Bulletin of the Marx Memorial Library


Bulletin of the Marx Memorial Library (1970), 54, (1), 6–10.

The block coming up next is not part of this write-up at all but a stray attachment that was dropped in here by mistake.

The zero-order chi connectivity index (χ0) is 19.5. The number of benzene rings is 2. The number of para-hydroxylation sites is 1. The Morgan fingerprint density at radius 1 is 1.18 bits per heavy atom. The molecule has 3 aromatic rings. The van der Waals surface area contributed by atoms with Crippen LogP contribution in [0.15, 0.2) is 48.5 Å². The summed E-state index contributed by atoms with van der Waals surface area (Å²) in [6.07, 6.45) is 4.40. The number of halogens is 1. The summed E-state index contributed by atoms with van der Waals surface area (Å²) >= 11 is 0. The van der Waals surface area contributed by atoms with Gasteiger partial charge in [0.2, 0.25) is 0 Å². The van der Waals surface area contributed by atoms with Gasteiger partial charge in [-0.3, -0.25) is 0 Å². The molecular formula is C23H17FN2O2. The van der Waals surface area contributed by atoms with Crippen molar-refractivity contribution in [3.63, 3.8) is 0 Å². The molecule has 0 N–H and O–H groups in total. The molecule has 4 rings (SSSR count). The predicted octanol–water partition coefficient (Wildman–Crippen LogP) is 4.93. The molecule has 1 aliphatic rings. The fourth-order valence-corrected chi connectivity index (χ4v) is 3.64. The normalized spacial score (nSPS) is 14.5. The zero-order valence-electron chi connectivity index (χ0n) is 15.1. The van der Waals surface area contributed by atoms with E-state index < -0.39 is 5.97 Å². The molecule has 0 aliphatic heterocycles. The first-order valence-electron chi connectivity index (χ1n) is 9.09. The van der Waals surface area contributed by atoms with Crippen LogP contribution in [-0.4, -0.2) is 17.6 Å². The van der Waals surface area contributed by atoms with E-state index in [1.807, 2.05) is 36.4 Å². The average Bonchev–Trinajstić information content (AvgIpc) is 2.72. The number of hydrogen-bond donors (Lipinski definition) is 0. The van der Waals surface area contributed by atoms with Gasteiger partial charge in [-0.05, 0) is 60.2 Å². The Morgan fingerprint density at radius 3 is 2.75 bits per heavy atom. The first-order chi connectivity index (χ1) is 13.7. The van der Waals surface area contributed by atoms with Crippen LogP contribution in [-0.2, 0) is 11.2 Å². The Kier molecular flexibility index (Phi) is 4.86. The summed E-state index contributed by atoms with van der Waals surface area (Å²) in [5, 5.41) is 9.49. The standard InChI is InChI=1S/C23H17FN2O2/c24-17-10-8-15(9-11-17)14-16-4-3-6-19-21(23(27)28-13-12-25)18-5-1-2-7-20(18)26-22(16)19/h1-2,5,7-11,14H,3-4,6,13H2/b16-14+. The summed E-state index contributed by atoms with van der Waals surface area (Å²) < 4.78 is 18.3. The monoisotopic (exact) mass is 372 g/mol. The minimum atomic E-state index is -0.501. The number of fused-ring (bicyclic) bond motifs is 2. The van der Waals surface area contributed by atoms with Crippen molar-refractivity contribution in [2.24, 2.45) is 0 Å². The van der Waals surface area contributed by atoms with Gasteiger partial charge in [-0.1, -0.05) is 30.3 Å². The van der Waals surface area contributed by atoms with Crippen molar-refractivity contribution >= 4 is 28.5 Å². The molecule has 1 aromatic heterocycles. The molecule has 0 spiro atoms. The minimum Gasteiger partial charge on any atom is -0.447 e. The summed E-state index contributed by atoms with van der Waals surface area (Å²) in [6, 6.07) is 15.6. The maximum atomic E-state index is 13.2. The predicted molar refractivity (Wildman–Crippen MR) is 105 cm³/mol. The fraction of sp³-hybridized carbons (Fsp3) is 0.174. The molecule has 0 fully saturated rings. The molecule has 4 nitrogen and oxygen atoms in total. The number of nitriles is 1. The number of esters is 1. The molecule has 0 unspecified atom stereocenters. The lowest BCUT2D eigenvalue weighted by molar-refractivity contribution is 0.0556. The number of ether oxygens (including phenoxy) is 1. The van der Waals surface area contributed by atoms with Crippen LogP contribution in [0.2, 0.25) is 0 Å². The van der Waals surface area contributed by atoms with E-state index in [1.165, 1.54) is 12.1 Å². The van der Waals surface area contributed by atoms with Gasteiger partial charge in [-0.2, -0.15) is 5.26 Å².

- 6 LENIN IN LONDON Most.people in the labour movement know that Lenin was at various times in London, nnd that his longest stay was for the purpose of producing "Iskra", the newspaper of the Russian Social-Democratic Labour Party, printed in thE:J building thnt is now our Library. RQaders of the many biographies of Lenin, and reminisce-nces of those who lived and worked with him, know n grl::lat deal more. Many of our newer, and especially youngep members, 'however, confess that they ~ave not yet a v~ry clear . pictu:qe of why hEj. should have come to Britain, or what he did hero. '· It isnop~d, therefore, that moru widely-read members will b~ar with'us if on this centenary we summarise, for thu benefit of thase new friends, facts with which they .themselves nrc already very familiar, and add a · list of works· which givG fuller information. The First Visit Lenin and his wife, Nadezhda Konst~tinovna Krupskaya, arrived first in April 1902,. because the too-close attontions of tsarist agents and the German police were ·throatoning th~ printing of "Iskra" .in Munich. To preserv~ ·tho existence of this· vi tal organ, created to guide and organise tho scattored Marxist groups in Russia and abroad, to effect reliable communication between. the Social-Democrats in. exile and those working inside tho country, and prepare the 2nd Congress of the young Russian Social-Democratic Labour Pnrty, the editorial board was obligod to conf!ide~ transferring its production to a safer place. They chose. London; and at their request Martov cnme here to explore possibilities. The li.beral tradition of the right of asylum, on which the British capitalist class prided i tsE:Jlf in i 1:is heyday, was still strong in 1902 ;... and refugees :.from tyrannical· regimes in Europe, for whom thure was gruat sympat'hi in the: British working;.:,ciass movemont, continued to arrive and to live"'in the main unmolest~d. Another favourable circumstance was tha.tthore was a well-establish'i)d printing press already producing Marxist li teraturo, whose ·help might be· sought· - the Twentieth Century Press'~ . -· printing hou~e of tho Socinl-Doinocratic Feddration, turning out "Justice", weekly organ of the S.D.F., the monthly "Social-Democrat", and a stream of pamphlets. Tho <:ditor of "Justice", Harry Quelch, readily agreod to arrange for the pr:l.ntipg of "Iskra", and to share his office - tho now famous, tiny ·room which wns separated by n wooden partition from tho machines which occupied the rest of tho upper floor. Huro Lenin rl::lad tho proofs; and in this way Nos. 22 to 38 of "Iskra" were produced, on cigarette paper, for smuggling into Russia. The twelv-e·~ months whioh followed his arrival in London war~ a time of colossal - at times exhausting - work for Lenin, exchanging ideas with comrades in Geneva, Zurich, Moscow, Petersburg, and many provincial ~owns of.Russia, patiuntly and forcefully combatting false ideas, explain1ng, urg1ng, sympathising, encouraging. Timu prossud. The gr~at strikes in Russia, peasant rebellions, and ~nti-governmont student move-

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